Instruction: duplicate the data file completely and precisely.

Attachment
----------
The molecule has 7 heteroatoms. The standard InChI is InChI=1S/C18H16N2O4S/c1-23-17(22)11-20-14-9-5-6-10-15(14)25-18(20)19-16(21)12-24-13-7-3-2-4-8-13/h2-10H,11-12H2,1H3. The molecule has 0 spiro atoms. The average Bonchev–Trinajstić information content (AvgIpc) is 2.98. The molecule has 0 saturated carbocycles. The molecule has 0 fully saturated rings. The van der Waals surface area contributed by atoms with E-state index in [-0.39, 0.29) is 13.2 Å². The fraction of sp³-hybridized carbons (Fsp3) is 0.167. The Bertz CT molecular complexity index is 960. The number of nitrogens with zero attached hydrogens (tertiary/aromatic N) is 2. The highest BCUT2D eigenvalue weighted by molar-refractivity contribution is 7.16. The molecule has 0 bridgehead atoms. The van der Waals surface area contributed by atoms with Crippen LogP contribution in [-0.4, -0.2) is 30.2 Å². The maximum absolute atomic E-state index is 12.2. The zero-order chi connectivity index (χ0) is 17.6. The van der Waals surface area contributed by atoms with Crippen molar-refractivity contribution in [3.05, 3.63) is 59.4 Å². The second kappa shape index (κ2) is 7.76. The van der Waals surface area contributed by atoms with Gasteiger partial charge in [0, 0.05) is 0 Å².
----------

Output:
The molecule has 7 heteroatoms. The standard InChI is InChI=1S/C18H16N2O4S/c1-23-17(22)11-20-14-9-5-6-10-15(14)25-18(20)19-16(21)12-24-13-7-3-2-4-8-13/h2-10H,11-12H2,1H3. The molecule has 0 spiro atoms. The average Bonchev–Trinajstić information content (AvgIpc) is 2.98. The molecule has 0 saturated carbocycles. The molecule has 0 fully saturated rings. The van der Waals surface area contributed by atoms with E-state index in [-0.39, 0.29) is 13.2 Å². The fraction of sp³-hybridized carbons (Fsp3) is 0.167. The Bertz CT molecular complexity index is 960. The number of nitrogens with zero attached hydrogens (tertiary/aromatic N) is 2. The highest BCUT2D eigenvalue weighted by molar-refractivity contribution is 7.16. The molecule has 0 bridgehead atoms. The van der Waals surface area contributed by atoms with Crippen LogP contribution in [-0.4, -0.2) is 30.2 Å². The maximum absolute atomic E-state index is 12.2. The zero-order chi connectivity index (χ0) is 17.6. The van der Waals surface area contributed by atoms with Crippen molar-refractivity contribution in [3.05, 3.63) is 59.4 Å². The second kappa shape index (κ2) is 7.76. The van der Waals surface area contributed by atoms with Gasteiger partial charge in [0, 0.05) is 0 Å².